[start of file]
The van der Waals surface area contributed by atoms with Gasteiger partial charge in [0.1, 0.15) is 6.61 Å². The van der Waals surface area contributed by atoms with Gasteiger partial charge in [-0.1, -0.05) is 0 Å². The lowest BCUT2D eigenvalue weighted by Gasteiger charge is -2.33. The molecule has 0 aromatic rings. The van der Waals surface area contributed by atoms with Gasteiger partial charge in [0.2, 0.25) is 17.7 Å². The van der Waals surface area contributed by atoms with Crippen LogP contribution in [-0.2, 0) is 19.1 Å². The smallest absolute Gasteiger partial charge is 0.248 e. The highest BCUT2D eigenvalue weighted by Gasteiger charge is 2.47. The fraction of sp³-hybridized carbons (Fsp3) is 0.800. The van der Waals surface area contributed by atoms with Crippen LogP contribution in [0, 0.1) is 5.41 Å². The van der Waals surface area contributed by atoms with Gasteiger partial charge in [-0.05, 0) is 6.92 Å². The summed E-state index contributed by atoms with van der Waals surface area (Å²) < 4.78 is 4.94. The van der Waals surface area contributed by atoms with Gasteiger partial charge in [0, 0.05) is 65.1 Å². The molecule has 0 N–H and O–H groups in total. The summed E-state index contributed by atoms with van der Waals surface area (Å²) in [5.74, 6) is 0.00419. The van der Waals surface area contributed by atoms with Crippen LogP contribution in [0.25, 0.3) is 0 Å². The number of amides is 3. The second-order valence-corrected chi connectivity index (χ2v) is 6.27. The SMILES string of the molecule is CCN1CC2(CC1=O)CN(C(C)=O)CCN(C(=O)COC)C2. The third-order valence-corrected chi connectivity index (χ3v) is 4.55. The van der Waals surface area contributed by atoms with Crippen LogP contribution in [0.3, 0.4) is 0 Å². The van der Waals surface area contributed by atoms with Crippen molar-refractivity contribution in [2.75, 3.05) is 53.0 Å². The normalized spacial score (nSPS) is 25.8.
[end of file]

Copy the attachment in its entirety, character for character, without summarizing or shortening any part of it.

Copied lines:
The van der Waals surface area contributed by atoms with Gasteiger partial charge in [0.1, 0.15) is 6.61 Å². The van der Waals surface area contributed by atoms with Gasteiger partial charge in [-0.1, -0.05) is 0 Å². The lowest BCUT2D eigenvalue weighted by Gasteiger charge is -2.33. The molecule has 0 aromatic rings. The van der Waals surface area contributed by atoms with Gasteiger partial charge in [0.2, 0.25) is 17.7 Å². The van der Waals surface area contributed by atoms with Crippen LogP contribution in [-0.2, 0) is 19.1 Å². The smallest absolute Gasteiger partial charge is 0.248 e. The highest BCUT2D eigenvalue weighted by Gasteiger charge is 2.47. The fraction of sp³-hybridized carbons (Fsp3) is 0.800. The van der Waals surface area contributed by atoms with Crippen LogP contribution in [0, 0.1) is 5.41 Å². The van der Waals surface area contributed by atoms with Gasteiger partial charge in [-0.05, 0) is 6.92 Å². The summed E-state index contributed by atoms with van der Waals surface area (Å²) < 4.78 is 4.94. The van der Waals surface area contributed by atoms with Gasteiger partial charge in [0, 0.05) is 65.1 Å². The molecule has 0 N–H and O–H groups in total. The summed E-state index contributed by atoms with van der Waals surface area (Å²) in [5.74, 6) is 0.00419. The van der Waals surface area contributed by atoms with Crippen LogP contribution in [0.25, 0.3) is 0 Å². The number of amides is 3. The second-order valence-corrected chi connectivity index (χ2v) is 6.27. The SMILES string of the molecule is CCN1CC2(CC1=O)CN(C(C)=O)CCN(C(=O)COC)C2. The third-order valence-corrected chi connectivity index (χ3v) is 4.55. The van der Waals surface area contributed by atoms with Crippen LogP contribution in [0.3, 0.4) is 0 Å². The van der Waals surface area contributed by atoms with Crippen molar-refractivity contribution in [2.75, 3.05) is 53.0 Å². The normalized spacial score (nSPS) is 25.8.